BEIJING >> Unresolved questions have haunted Yuan Shanshan since her husband, the human rights lawyer Xie Yanyi, was taken away a year ago by the police.
She doesn’t know how her husband could have broken the law. She doesn’t know where she and their three children will live next month after they’re evicted. She doesn’t know what to name the 3-month-old baby girl with eyebrows shaped just like his.
Held in a jail 100 kilometers (60 miles) away, Xie probably doesn’t even know he has another child.
The Chinese government launched its largest-ever crackdown against human rights lawyers and activists on July 9, 2015, seizing and questioning hundreds of people nationwide in a campaign that sent a chill through the country’s legal system. Nearly two dozen of them remain in detention and face charges, including inciting subversion of state power — charges condemned by international rights groups and Western governments.
Twelve months later, the unprecedented sweep also has exacted a toll on the detainees’ families, who speak of financial ruin, homelessness, and physical abuse at the hands of police. Children have been denied schooling or placed under surveillance. Landlords have been pressured to evict families. Police have sought images of the detainees’ young children that could be used, relatives believe, to break their spirits and draw out confessions of wrongdoing.
The families’ stories, detailed in interviews with several of the detainees’ wives, paint a pattern of how China’s government — no stranger to political oppression — has refined its playbook for dealing with dissidents over the past decade while maintaining the veneer that it is abiding by the rule of law.
“Prosecution by media, forced confessions, roping in an entire family and punishing them — it’s a modern, mass-media era take on the Cultural Revolution,” said Jiang Tianyong, a Beijing-based human rights lawyer. “Even 10 years ago lawyers could at least engage in the legal process. The party has run out of patience.”
Speaking in her home, Yuan described her year-long quest for information about Xie’s fate, an ordeal that exemplifies how the Communist Party under President Xi Jinping has bent the legal system to its will.
The athletic, soccer-loving son of a military cadre, Xie obtained his law license in 2000 and shortly after earned the party’s ire by trying to sue former President Jiang Zemin for violating China’s constitution in 2003.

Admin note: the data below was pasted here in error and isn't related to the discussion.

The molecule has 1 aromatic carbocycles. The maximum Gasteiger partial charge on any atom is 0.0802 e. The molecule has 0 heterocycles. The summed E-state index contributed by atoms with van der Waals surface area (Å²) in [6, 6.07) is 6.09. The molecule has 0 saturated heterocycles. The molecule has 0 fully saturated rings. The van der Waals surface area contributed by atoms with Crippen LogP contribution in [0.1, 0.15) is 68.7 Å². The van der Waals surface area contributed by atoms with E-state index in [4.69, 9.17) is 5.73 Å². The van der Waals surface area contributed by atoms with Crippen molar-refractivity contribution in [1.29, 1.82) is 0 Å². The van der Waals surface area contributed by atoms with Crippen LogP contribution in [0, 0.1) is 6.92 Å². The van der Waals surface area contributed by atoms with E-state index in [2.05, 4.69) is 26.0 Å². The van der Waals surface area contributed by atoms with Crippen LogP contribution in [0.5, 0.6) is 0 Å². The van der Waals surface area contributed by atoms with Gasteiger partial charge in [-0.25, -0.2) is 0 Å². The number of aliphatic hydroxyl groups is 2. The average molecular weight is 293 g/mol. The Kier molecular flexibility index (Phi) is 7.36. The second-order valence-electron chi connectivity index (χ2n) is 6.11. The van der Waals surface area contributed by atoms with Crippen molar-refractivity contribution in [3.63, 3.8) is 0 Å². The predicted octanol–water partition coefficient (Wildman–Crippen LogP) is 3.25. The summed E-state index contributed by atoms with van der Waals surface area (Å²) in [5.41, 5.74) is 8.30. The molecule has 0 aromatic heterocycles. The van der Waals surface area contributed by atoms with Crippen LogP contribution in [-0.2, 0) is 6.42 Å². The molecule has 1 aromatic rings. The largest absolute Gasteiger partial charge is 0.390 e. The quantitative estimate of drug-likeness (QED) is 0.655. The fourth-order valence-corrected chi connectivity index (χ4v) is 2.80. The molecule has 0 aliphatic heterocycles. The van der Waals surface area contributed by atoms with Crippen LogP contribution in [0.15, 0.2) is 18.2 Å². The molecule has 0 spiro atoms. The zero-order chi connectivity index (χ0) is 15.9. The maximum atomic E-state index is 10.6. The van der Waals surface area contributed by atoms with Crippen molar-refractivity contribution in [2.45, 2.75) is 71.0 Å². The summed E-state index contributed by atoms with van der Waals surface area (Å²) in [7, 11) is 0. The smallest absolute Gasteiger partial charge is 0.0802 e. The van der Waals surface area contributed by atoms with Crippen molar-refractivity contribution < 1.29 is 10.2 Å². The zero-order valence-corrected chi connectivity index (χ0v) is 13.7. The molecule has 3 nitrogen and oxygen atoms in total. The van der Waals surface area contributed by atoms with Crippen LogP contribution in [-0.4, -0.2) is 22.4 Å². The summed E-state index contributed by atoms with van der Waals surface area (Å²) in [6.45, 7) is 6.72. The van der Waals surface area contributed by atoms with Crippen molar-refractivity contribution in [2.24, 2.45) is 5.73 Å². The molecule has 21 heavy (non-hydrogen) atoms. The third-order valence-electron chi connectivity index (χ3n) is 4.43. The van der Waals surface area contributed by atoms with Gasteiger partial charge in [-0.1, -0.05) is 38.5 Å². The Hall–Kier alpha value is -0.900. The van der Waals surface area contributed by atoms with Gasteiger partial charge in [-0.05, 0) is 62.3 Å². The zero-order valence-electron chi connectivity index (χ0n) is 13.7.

That year he met Yuan, an eloquent and poised nurse who lived upstairs in his apartment building. They fell in love and raised two boys — after paying a fee for the second child under China’s one-child policy — and moved to the Beijing suburbs, where he taught the kids to dribble a soccer ball and catch cicadas after rainstorms.
He published numerous essays about democracy and rule of law, and by 2008 had fallen in with China’s small but burgeoning group of rights lawyers as he took on cases defending rural villagers and practitioners of Falun Gong, the outlawed spiritual group.
When his friends came under fire last July, Xie was not detained in the initial wave. But he couldn’t resist posting an online essay lambasting the crackdown and was quickly summoned for a five-hour questioning on July 11.
After coming home that night, he recorded a voice memo to explain why he refused police demands to sign a confession.
“This isn’t about only me, there will be future generations,” he said in the 33-minute recording that Yuan listens to almost daily. “I can’t step back an inch because behind me are the rights of thousands of our sons of daughters. If none of us yield an inch, we might one day have rule of law. If all of us yield an inch, the rule of law will regress.”
Police arrived at 8 a.m. the next morning, on July 12, to take Xie away. They returned to rummage through the house for his possessions and questioned their boys, 10 and 6, about Xie’s computers and phones as they cowered under the bedcovers. After they left, Yuan huddled with the boys on their urine-soaked bed for hours.